As a permaculturist, and experimental chef endeavoring to contribute to a nutritarian gastronomy , I was determined to make a beer-like drink that tasted like some of our best India Pale Ales made here in Vermont. So I used water kefir with brown rice syrup and beet sugar, which creates a probiotic liquid, and brewed some so that there was no residual sugar left (ie no sweetness). (for those of you who don't know about water kefir, its a culture of probiotic bacteria and yeast that feed on carbohydrates and colonize the medium they're in with probiotics) I made a strong tea of chaga, turkey tail and reishi (all medicinal mushrooms in our forest), seaberry (sea-buckthorn) leaf and bark (high in micronutrients), roasted dandeliion root and milk thistle seeds, and two kinds of hops. It came out just great. So a hoppy, healing beverage with no sugar filled with probiotics. How cool is that!! We're so thrilled here to be able to enjoy the old tastes in new form.
I would recommend using an airlock when doing this to reduce the amount or o2 entering the container that will keep the brew from oxidizing that can cause off flavors. Also I would assume that this will take longer to finish than brewing an ale. Ales take 2-3 weeks to finish once the yeast becomes active.
Depending on how long it ferments and the types of bacteria it might have a bit of a sour taste like a lambic beer.
A week ago I brewed a root beer other wise a sassafras tea with sugar and California ale yeast added. At the end there will be very little to no sugar left it will be converted to 3% ABV, I will have to add a sweetener at the end before I carbonate it. Since honey is not easily fermented I will be using that and capping the bottles for 2-3 weeks possible longer it depends on how well it carbonates. I also have a 1 gal batch that I made with the second run of the ingredients. It is a bit lighter and is more bitter but I'm using a ginger bug to try fermenting that one but after 5 days there is not much activity in that one.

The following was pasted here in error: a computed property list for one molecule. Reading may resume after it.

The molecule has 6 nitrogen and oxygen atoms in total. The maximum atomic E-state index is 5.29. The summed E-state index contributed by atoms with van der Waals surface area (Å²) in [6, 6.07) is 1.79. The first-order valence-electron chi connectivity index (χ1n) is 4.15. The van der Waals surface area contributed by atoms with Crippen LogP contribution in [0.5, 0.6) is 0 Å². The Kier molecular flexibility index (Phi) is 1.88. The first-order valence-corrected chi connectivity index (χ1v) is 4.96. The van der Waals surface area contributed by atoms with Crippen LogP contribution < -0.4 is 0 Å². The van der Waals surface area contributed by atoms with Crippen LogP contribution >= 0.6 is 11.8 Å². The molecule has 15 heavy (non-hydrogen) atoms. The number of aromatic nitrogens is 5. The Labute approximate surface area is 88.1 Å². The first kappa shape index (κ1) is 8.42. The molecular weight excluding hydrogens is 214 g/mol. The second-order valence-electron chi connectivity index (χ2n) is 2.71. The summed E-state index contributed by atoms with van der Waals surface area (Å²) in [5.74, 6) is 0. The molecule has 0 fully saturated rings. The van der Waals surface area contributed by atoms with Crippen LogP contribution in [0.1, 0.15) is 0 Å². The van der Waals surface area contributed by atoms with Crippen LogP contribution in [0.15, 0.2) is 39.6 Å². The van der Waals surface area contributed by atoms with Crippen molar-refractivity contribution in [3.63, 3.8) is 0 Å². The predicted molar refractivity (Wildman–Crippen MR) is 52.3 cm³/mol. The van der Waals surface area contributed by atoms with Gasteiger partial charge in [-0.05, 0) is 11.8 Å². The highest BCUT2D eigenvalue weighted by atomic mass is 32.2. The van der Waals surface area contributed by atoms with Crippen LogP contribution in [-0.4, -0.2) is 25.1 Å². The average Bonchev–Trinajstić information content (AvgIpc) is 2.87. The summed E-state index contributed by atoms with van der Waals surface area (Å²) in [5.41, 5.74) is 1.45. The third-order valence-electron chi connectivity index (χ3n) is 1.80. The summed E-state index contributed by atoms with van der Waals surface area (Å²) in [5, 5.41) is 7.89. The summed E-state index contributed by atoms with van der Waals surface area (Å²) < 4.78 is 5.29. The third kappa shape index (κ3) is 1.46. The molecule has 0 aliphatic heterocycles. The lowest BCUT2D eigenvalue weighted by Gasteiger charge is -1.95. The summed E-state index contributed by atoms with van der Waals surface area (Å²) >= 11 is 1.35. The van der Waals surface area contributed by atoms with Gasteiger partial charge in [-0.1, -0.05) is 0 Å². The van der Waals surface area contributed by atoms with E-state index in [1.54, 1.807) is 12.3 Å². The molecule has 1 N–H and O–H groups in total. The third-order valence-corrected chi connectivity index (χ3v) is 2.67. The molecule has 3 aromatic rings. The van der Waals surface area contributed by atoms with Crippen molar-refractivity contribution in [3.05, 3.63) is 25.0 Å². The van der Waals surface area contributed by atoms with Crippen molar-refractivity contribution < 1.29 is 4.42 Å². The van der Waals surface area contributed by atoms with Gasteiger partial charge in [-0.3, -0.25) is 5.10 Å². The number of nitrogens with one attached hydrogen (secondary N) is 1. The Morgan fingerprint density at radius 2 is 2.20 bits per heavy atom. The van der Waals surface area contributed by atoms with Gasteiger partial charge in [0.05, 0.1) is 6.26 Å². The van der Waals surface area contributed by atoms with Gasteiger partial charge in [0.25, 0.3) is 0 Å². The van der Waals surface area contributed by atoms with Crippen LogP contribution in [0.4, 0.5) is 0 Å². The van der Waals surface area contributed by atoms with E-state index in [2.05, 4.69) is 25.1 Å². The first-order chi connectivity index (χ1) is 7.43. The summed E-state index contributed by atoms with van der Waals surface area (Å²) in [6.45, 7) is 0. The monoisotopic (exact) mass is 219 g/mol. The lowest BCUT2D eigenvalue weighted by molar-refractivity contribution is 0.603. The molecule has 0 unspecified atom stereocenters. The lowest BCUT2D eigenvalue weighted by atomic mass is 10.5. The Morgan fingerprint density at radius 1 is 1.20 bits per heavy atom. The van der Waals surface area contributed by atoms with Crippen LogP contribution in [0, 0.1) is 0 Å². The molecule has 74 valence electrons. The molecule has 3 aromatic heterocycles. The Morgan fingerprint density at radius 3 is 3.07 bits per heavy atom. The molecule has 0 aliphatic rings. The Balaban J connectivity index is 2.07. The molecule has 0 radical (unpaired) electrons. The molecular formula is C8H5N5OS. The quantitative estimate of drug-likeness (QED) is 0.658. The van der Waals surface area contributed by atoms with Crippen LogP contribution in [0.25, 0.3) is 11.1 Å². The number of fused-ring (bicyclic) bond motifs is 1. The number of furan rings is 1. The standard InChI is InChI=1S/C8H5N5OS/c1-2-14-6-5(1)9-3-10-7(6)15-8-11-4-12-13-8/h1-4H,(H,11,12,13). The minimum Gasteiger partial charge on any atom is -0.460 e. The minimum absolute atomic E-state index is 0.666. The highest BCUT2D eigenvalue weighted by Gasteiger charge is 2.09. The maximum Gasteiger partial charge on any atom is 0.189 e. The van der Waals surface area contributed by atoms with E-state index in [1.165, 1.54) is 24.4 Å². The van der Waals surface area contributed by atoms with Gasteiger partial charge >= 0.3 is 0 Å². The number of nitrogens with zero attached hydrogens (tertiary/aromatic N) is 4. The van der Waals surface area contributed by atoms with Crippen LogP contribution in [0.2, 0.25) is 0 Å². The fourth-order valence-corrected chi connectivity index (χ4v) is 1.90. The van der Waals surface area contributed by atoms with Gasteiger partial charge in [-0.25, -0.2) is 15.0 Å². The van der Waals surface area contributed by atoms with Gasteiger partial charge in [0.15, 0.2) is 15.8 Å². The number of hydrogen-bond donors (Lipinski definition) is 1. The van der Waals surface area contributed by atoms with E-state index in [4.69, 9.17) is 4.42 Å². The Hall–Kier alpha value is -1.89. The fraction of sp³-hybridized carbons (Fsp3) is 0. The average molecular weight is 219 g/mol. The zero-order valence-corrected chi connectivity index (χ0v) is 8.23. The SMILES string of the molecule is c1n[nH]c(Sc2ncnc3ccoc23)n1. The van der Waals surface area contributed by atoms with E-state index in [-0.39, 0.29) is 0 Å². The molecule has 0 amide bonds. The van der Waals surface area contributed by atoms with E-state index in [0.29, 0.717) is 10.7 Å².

¼ - ⅓ cup unrefined sugar
2.5 - 3 cups spring water
¼ - 1 cup of water kefir grains
For my calculations I'm going to use 2c of brown sugar is 1 lb (it is actually 2 1/4ish to a lb) and not add the molasses. There are 16cups in a gal so increasing every thing by 5.3x to make a 1 gal batch the numbers are.
1.325c BR sugar (0.6625 lb)
1.325c - 5.3c kefir
If fully fermented will contain about 4.9% ABV. From me reading kefir can only get to about 3% ABV. I'm assuming that it will take longer than two days to ferment all the sugar beer normally takes 8-14 days to finish.
If you are wanting to try a 2% ABV try 4.3oz Br sugar
If you are wanting to try a 3% ABV try 6.4oz Br sugar
Geoffrey Levens wrote:Only potential issue is as water kefir ferments it gets more acidic. At some point the acidity stops the fermentation. Adding small amount (pinch) of baking soda can help some and allow the critters to work longer
I do not think that it stops the fermentation but it slows down just like in a sour beer. Sour beers are aged 6mo-a few years although most of that is to mellow out some of the flavors and allow the slower fermentation processes to finish. If I were to brew this I would be taking hydrometer readings till they stayed consistent for a day or two or take a brix reading to make sure most of the sugar is fermented.
I am primarily after the live probiotic culture, the flavor secondary. But one of the things I like best about it is the simplicity and speed of brewing. For me, managing a chem experiment would take it off my list. That is a fine thing to do for those who enjoy it, just not my thing.
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